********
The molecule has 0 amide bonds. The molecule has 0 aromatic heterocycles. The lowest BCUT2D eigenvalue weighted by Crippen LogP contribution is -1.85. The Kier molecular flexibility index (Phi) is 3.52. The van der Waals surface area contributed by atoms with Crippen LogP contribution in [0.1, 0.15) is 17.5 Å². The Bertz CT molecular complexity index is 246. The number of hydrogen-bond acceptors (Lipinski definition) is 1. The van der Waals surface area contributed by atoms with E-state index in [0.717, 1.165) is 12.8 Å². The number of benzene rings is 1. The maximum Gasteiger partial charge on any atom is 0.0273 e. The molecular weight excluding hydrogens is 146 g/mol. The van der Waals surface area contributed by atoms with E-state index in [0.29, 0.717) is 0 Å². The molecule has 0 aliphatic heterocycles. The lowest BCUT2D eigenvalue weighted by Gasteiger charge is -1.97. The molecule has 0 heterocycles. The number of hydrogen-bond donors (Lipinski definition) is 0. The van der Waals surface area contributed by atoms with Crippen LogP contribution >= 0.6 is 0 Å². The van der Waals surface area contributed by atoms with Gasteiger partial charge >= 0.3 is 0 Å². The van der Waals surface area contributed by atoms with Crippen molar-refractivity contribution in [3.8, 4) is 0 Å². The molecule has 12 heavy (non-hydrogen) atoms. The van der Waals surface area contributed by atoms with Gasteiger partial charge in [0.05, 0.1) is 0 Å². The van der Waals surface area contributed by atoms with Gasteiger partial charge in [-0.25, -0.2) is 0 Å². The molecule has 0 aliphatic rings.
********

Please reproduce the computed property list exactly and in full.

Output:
The molecule has 0 amide bonds. The molecule has 0 aromatic heterocycles. The lowest BCUT2D eigenvalue weighted by Crippen LogP contribution is -1.85. The Kier molecular flexibility index (Phi) is 3.52. The van der Waals surface area contributed by atoms with Crippen LogP contribution in [0.1, 0.15) is 17.5 Å². The Bertz CT molecular complexity index is 246. The number of hydrogen-bond acceptors (Lipinski definition) is 1. The van der Waals surface area contributed by atoms with E-state index in [0.717, 1.165) is 12.8 Å². The number of benzene rings is 1. The maximum Gasteiger partial charge on any atom is 0.0273 e. The molecular weight excluding hydrogens is 146 g/mol. The van der Waals surface area contributed by atoms with E-state index in [0.29, 0.717) is 0 Å². The molecule has 0 aliphatic heterocycles. The lowest BCUT2D eigenvalue weighted by Gasteiger charge is -1.97. The molecule has 0 heterocycles. The number of hydrogen-bond donors (Lipinski definition) is 0. The van der Waals surface area contributed by atoms with Crippen LogP contribution >= 0.6 is 0 Å². The van der Waals surface area contributed by atoms with Gasteiger partial charge >= 0.3 is 0 Å². The van der Waals surface area contributed by atoms with Crippen molar-refractivity contribution in [3.8, 4) is 0 Å². The molecule has 12 heavy (non-hydrogen) atoms. The van der Waals surface area contributed by atoms with Gasteiger partial charge in [0.05, 0.1) is 0 Å². The van der Waals surface area contributed by atoms with Gasteiger partial charge in [-0.25, -0.2) is 0 Å². The molecule has 0 aliphatic rings.